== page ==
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Multirate Signal Processing*

Tutorial using MATLAB**


I. Signal processing background
II. Downsample Example
III. Upsample Example
* Multrate signal processing is used for the practical applications in signal processing to save
costs, processing time, and many other practical reasons.
** MATLAB is an industry standard software which performed all computations and corresponding
figures in this tutorial
By, Deborah Goshorn
dgoshorn@cs.ucsd.edu
I. Signal processing
background
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Receive an analog signal
Receive an analog signal at 5 Hz
(as pictured below left, there are 5 wave cycles in one second.)
The highest frequency component (5 Hz) of the signal is
called the signals bandwidth, BW, since in the examples
in this presentation, the minimum frequency component
is 0Hz.
This signal can be represented in two ways:
time representation (sec) frequency representation (Hz)
Peak signal
strength at 5 Hz
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BW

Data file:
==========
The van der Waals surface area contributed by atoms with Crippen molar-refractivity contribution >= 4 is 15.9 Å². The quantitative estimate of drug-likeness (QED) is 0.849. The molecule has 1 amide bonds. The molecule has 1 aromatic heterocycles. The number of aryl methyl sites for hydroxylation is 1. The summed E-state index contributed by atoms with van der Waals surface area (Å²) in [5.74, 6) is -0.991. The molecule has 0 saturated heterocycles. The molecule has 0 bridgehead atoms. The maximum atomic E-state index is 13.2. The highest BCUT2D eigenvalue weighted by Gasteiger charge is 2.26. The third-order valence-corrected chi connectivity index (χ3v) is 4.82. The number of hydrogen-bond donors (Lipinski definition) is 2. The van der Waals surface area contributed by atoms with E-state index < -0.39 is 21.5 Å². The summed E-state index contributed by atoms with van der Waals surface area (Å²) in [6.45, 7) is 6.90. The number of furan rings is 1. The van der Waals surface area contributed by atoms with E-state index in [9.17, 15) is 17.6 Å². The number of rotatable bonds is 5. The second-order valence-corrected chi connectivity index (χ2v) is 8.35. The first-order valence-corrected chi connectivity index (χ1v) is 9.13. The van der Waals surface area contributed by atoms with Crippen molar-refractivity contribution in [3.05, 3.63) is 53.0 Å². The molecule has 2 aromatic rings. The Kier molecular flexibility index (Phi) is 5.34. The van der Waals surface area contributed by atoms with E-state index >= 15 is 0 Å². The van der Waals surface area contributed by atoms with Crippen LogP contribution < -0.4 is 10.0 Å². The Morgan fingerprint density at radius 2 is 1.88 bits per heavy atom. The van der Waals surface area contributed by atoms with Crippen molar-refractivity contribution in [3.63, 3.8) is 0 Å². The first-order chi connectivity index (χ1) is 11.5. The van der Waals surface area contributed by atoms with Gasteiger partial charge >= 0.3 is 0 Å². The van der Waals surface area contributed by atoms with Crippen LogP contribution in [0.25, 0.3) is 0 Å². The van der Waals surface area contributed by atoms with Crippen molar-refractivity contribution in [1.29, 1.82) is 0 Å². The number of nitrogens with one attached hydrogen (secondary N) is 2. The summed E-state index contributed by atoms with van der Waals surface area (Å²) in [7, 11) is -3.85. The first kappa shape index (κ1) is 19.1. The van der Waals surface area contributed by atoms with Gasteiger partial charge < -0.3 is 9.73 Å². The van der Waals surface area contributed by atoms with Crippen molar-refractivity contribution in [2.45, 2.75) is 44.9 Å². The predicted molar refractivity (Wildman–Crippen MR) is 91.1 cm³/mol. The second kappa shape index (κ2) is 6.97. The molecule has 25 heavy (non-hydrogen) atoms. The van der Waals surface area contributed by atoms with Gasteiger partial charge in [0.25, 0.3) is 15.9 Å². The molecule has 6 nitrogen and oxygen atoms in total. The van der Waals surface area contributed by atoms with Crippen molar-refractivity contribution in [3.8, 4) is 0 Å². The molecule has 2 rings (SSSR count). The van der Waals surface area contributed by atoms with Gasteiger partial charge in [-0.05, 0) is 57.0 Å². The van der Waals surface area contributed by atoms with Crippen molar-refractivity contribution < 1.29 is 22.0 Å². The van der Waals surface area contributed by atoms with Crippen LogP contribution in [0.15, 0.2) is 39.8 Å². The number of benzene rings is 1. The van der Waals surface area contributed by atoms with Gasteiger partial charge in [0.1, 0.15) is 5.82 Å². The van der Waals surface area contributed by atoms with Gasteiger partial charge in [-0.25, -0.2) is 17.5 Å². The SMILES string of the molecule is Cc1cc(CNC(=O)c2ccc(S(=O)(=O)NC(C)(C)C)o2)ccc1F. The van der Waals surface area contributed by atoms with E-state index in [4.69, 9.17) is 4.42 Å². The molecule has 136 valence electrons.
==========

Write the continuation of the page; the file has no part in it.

Add high frequency components
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1.5
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2. Add a
10 Hz
component
3. Then add
a 15 Hz
component!
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1. Original
5 Hz signal
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Adding high
frequency
components
creates
jagged
edges in
the original
5 Hz signal.
BW = 5 Hz
BW = 10 Hz
BW = 15 Hz
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In order to sample the signal without losing
information, use a sampling rate (S
R
) of at least the
Nyquist Rate (N
R
), which is 2 x BW of the received
analog signal.


Signal
bandwidth
BW = 15 Hz
Nyquist Rate N
R
= 2 x 15Hz
= 30 Hz
RULE: Sampling Rate S
R
Nyquist Rate N
R
Sampling the signal: Nyquist Rate
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Since Bandwidth BW = 15 Hz,
the Nyquist Rate N
R
= 2 x 15Hz = 30Hz.



RULE #1: Sampling Rate S
R